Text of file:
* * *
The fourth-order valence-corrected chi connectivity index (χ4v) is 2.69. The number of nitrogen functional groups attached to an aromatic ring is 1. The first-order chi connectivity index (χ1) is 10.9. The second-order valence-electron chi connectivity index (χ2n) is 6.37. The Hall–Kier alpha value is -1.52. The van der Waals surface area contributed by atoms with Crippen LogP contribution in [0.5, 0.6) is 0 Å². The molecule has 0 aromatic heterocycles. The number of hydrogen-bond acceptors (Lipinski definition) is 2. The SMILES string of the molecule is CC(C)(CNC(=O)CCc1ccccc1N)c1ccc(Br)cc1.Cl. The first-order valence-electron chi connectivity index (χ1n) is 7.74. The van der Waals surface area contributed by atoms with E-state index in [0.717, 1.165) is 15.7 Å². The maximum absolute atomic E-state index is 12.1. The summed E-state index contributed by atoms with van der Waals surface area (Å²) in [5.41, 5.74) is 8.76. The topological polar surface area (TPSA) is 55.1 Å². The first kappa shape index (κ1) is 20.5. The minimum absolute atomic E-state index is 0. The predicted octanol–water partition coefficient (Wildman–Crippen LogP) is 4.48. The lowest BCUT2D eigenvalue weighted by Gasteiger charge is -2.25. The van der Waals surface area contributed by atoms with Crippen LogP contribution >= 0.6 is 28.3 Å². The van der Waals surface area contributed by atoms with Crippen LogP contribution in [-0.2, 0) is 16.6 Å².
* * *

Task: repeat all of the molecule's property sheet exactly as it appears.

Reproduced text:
The fourth-order valence-corrected chi connectivity index (χ4v) is 2.69. The number of nitrogen functional groups attached to an aromatic ring is 1. The first-order chi connectivity index (χ1) is 10.9. The second-order valence-electron chi connectivity index (χ2n) is 6.37. The Hall–Kier alpha value is -1.52. The van der Waals surface area contributed by atoms with Crippen LogP contribution in [0.5, 0.6) is 0 Å². The molecule has 0 aromatic heterocycles. The number of hydrogen-bond acceptors (Lipinski definition) is 2. The SMILES string of the molecule is CC(C)(CNC(=O)CCc1ccccc1N)c1ccc(Br)cc1.Cl. The first-order valence-electron chi connectivity index (χ1n) is 7.74. The van der Waals surface area contributed by atoms with E-state index in [0.717, 1.165) is 15.7 Å². The maximum absolute atomic E-state index is 12.1. The summed E-state index contributed by atoms with van der Waals surface area (Å²) in [5.41, 5.74) is 8.76. The topological polar surface area (TPSA) is 55.1 Å². The first kappa shape index (κ1) is 20.5. The minimum absolute atomic E-state index is 0. The predicted octanol–water partition coefficient (Wildman–Crippen LogP) is 4.48. The lowest BCUT2D eigenvalue weighted by Gasteiger charge is -2.25. The van der Waals surface area contributed by atoms with Crippen LogP contribution >= 0.6 is 28.3 Å². The van der Waals surface area contributed by atoms with Crippen LogP contribution in [-0.2, 0) is 16.6 Å².